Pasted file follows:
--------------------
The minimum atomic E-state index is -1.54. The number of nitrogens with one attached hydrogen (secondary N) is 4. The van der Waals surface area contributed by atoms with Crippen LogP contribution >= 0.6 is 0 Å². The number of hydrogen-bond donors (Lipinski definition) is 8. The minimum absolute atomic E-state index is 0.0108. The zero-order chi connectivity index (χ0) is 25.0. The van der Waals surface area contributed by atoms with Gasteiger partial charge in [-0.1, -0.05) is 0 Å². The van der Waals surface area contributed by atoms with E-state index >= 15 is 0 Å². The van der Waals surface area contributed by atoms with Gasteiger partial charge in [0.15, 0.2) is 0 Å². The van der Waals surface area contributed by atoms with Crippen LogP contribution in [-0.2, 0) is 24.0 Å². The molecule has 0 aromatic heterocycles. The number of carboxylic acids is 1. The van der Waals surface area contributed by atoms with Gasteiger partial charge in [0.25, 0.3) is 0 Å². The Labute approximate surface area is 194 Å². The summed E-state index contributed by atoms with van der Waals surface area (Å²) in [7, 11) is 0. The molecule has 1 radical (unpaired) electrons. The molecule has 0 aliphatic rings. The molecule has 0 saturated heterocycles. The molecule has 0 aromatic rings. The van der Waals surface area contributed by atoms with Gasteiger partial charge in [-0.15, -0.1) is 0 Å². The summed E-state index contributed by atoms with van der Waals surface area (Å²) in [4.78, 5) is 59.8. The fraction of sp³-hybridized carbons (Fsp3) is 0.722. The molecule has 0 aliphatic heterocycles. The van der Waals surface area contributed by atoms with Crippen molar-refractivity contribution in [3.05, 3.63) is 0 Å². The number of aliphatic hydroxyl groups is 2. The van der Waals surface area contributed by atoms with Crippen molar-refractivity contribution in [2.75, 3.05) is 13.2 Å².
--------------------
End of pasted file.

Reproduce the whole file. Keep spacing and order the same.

The minimum atomic E-state index is -1.54. The number of nitrogens with one attached hydrogen (secondary N) is 4. The van der Waals surface area contributed by atoms with Crippen LogP contribution >= 0.6 is 0 Å². The number of hydrogen-bond donors (Lipinski definition) is 8. The minimum absolute atomic E-state index is 0.0108. The zero-order chi connectivity index (χ0) is 25.0. The van der Waals surface area contributed by atoms with Gasteiger partial charge in [-0.1, -0.05) is 0 Å². The van der Waals surface area contributed by atoms with E-state index >= 15 is 0 Å². The van der Waals surface area contributed by atoms with Gasteiger partial charge in [0.15, 0.2) is 0 Å². The van der Waals surface area contributed by atoms with Crippen LogP contribution in [-0.2, 0) is 24.0 Å². The molecule has 0 aromatic heterocycles. The number of carboxylic acids is 1. The van der Waals surface area contributed by atoms with Gasteiger partial charge in [0.25, 0.3) is 0 Å². The Labute approximate surface area is 194 Å². The summed E-state index contributed by atoms with van der Waals surface area (Å²) in [7, 11) is 0. The molecule has 1 radical (unpaired) electrons. The molecule has 0 aliphatic rings. The molecule has 0 saturated heterocycles. The molecule has 0 aromatic rings. The van der Waals surface area contributed by atoms with Gasteiger partial charge in [-0.15, -0.1) is 0 Å². The summed E-state index contributed by atoms with van der Waals surface area (Å²) in [4.78, 5) is 59.8. The fraction of sp³-hybridized carbons (Fsp3) is 0.722. The molecule has 0 aliphatic heterocycles. The van der Waals surface area contributed by atoms with Crippen molar-refractivity contribution in [3.05, 3.63) is 0 Å². The number of aliphatic hydroxyl groups is 2. The van der Waals surface area contributed by atoms with Crippen molar-refractivity contribution in [2.75, 3.05) is 13.2 Å².